1. Specific Context of the Teaching/Learning Situation
How many students are in the class? Is the course lower division, upper division, or graduate level?
How long and frequent are the class meetings? How will the course be delivered: live, online, or in a
classroom or lab? What physical elements of the learning environment will affect the class?
2. General Context of the Learning Situation
What learning expectations are placed on this course or curriculum by: the university, college and/or
department? the profession? society? Why was the course proposed and approved in the first
place, and by whom? What special purpose does it serve? Where does the course fit into the
department’s curriculum? How does the course contribute to the school?
3. Nature of the Subject
Is this subject primarily theoretical, practical, or a combination? Is the subject primarily convergent or
divergent? Are there important changes or controversies occurring within the field?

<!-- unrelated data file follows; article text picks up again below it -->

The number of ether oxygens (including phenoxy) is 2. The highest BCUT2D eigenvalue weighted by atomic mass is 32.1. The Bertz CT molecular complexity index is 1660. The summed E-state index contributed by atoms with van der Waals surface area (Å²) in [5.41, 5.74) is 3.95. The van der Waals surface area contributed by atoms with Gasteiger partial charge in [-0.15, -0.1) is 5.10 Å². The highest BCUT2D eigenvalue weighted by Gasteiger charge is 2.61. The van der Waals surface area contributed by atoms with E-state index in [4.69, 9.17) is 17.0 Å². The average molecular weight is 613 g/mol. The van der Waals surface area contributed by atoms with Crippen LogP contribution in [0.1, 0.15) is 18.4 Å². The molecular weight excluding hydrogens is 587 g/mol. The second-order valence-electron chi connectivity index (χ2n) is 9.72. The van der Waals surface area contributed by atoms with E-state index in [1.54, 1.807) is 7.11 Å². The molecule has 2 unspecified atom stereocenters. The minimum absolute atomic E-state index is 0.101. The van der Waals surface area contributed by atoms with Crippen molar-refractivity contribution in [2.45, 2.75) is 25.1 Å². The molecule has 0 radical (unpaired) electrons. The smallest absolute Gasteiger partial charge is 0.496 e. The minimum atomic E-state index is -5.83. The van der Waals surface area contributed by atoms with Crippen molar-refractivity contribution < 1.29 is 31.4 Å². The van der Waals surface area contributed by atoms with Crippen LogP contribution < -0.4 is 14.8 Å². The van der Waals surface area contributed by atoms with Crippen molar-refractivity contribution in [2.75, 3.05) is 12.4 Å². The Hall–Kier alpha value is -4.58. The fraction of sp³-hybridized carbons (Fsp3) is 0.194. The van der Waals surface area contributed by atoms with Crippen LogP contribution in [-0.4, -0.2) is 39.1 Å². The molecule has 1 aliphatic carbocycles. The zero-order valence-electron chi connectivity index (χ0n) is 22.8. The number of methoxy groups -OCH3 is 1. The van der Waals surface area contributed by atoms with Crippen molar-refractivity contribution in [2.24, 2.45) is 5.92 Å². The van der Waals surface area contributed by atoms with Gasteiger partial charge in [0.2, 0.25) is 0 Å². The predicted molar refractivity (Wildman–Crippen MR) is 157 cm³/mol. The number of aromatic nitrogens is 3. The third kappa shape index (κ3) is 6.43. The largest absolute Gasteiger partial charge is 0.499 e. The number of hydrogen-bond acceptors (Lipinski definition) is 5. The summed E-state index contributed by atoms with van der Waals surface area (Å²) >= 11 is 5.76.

4. Demographics of the Learners
What is the life situation of the learners (e.g., working, family, professional goals)? What prior
knowledge, experiences, and initial feelings do students usually have about this subject? Are they
new to the topic and/or to the university? What are their learning goals, expectations, and preferred
learning styles? Why are they taking the course? What assignments have worked well for them?
What assignments have not worked well for them?
5. Philosophies and Practicalities of the Teacher
What beliefs and values you have about teaching and learning? What is your attitude toward: the
subject? students? What level of knowledge or familiarity do you have with this subject? What are
your strengths in teaching? What is your level of comfort with the different forms of teaching
(discussion, lecture, labs) that might be employed in the class?
Adapted from Linda Nilson’s Teaching at Its Best and L. Dee Fink’s Significant Learning for Significant Living